We love statistics. Specifically, we love raw number statistics: number of students proficient or advanced, number of babies named Emma, number of hot dogs eaten in 10 minutes, and more. We also love percentage statistics: grades; batting averages in baseball, women’s pay as a percentage of men’s pay, and so on. There is a certainty to these. Statistics are made of numbers, and numbers don’t lie.
But while numbers don’t lie, it is easy to use the statistics compiled from them in a biased way. The media literate person needs to understand how statistics can be manipulated—and that’s where statistics literacy comes in. Let me offer a hypothetical example—followed by tips for educators and parents to teach students about statistics literacy in either the classroom or at home.
Hypothetical Example: I want my students to turn off all devices for one day—24 hours with no cellphone, no computer, no e-reader, no Xbox, no anything. I want them to see how addicted they are and how life can still continue without screen time. Let’s say I try this experiment with 100 students in three of my middle school classes. I toss out the idea on Monday and ask students on Tuesday how many succeeded. The answer? Only one. I spend some time Tuesday sharing some numbers with students about the average amount of screen time spent daily and the possible negative effects that may have. I repeat the challenge. On Wednesday, five students report that they turned off all devices for a day.
Bias in Selection
Let’s look at two reports using statistics from Tuesday and Wednesday:
The No Device Challenge is gaining traction. In only one day, five times as many students as the day before accepted the challenge. At this rate, in just two more days no students will have devices on.
The No Device Challenge is not gaining traction. After two days, 95% of students have failed to change their behavior.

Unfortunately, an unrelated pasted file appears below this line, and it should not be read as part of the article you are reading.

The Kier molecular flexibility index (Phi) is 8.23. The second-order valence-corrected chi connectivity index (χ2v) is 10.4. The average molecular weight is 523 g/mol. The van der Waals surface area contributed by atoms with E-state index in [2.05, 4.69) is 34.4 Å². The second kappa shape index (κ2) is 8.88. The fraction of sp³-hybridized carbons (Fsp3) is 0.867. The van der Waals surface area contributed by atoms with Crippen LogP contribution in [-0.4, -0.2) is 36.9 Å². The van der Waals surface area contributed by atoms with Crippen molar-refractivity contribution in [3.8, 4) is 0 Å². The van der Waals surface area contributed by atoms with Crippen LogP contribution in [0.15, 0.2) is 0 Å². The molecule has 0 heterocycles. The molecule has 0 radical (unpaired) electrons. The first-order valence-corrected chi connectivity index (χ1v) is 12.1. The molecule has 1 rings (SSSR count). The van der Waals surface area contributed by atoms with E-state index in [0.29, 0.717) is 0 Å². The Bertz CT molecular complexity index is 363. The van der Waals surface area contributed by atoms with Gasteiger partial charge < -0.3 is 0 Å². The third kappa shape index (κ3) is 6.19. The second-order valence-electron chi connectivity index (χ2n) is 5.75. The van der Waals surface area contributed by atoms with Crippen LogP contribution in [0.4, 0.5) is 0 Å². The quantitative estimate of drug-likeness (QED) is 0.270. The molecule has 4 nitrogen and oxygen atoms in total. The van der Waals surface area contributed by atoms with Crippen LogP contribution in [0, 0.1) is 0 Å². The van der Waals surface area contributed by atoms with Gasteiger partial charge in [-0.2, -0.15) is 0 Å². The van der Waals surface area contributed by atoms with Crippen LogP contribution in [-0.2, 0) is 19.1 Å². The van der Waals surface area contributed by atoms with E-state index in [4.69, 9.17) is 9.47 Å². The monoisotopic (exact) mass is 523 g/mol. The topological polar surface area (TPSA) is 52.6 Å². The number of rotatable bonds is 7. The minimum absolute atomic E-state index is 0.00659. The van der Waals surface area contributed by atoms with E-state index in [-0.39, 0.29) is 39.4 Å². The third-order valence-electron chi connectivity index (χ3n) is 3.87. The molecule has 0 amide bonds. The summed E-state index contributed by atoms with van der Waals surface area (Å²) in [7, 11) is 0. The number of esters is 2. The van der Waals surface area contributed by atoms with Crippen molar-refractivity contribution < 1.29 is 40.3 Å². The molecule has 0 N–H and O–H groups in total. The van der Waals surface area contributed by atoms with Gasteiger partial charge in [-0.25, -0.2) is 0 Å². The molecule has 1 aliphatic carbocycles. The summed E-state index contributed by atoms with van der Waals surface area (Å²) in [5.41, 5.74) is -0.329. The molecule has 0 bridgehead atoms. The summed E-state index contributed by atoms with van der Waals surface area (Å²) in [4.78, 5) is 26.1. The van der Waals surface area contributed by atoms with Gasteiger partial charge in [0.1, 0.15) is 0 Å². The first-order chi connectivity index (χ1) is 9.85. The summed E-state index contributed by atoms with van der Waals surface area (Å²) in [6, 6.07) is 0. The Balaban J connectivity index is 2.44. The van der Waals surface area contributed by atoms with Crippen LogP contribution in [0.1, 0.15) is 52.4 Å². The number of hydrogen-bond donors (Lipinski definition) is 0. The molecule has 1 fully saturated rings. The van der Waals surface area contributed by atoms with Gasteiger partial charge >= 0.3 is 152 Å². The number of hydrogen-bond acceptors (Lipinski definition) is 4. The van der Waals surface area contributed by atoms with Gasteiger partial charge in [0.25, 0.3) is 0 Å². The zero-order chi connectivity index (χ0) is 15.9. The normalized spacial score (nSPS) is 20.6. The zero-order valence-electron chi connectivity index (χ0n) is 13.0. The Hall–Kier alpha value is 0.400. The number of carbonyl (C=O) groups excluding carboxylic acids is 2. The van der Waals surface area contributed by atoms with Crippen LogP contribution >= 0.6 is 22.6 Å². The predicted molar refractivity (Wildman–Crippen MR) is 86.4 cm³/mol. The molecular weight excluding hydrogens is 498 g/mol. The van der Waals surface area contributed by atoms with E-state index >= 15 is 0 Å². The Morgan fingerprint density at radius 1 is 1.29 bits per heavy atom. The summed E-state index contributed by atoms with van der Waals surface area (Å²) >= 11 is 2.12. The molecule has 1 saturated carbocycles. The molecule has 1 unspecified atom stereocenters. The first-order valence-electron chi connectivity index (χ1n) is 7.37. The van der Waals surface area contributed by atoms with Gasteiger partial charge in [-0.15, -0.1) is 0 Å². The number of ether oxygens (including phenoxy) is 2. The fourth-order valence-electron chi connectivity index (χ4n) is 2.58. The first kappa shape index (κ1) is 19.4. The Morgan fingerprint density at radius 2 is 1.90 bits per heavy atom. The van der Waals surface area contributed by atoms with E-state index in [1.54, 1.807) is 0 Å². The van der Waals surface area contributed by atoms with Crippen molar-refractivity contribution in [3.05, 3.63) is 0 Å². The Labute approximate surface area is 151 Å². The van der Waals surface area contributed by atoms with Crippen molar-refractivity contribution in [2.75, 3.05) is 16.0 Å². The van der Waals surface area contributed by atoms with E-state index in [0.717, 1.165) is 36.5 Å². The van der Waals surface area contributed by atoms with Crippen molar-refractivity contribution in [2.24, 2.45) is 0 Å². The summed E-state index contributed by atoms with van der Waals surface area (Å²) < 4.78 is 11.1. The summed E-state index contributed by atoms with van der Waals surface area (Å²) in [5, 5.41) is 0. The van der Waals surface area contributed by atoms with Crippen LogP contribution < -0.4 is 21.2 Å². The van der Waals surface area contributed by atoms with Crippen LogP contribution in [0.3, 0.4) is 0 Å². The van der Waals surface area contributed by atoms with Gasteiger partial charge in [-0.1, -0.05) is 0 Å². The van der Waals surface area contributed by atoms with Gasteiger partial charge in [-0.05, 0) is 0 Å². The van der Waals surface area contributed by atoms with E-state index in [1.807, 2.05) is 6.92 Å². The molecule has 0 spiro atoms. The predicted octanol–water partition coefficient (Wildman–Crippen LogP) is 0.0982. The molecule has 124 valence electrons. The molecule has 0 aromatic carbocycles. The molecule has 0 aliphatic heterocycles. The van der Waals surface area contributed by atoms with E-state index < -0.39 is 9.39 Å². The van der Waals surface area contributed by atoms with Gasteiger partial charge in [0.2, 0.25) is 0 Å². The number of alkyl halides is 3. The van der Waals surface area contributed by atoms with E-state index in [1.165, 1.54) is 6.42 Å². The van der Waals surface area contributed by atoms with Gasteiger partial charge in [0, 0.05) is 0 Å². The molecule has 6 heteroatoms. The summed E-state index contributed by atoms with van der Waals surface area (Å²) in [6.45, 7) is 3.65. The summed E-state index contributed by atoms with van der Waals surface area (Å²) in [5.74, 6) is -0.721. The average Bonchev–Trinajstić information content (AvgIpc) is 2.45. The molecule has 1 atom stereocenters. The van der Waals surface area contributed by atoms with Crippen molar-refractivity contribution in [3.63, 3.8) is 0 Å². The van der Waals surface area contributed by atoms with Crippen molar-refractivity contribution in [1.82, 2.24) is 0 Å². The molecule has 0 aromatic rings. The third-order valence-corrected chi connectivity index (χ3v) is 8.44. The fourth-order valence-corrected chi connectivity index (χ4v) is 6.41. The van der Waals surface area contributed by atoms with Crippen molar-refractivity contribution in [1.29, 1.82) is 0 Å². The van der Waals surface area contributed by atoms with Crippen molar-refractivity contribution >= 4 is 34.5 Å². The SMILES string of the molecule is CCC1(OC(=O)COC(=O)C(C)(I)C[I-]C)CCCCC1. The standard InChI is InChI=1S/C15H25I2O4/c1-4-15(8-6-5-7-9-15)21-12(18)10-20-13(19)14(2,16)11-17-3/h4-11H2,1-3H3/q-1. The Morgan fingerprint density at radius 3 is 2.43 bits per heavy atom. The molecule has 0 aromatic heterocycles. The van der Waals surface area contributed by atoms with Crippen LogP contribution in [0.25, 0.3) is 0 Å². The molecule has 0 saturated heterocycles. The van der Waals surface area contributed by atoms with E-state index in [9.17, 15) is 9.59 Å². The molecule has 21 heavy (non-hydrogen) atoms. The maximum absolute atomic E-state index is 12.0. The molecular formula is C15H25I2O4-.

Both reports are true. Both accurately report the numbers, and the statistics are correct. Yet they lead to opposite conclusions about how the project is going. The reporters selected different numbers to analyze. If you are biased in favor of this project, you will likely use the first report. If you are biased against this project, you will likely use the second.
Sneaking in Biased Words
Beware of descriptive adjectives added to statistical reports. Numbers are embedded in sentences and paragraphs, and the words used to introduce the numbers suggest bias:
The No Device Challenge is gaining traction. In only one day, an impressive five times as many students as the day before accepted the challenge.
The No Device Challenge is not gaining traction. After two days, a disappointing 95% of students have failed to change their behavior.
It is extremely common to see opinions such as these slipped into statistical reporting. Just one or two words can totally influence the way you read the numbers. Did the number of students surge up to five, or did the number of students barely budge from Day 1?
Bias in Graphs
Graphs are used in biased ways, too. Here’s a graph that makes the No Device project look great: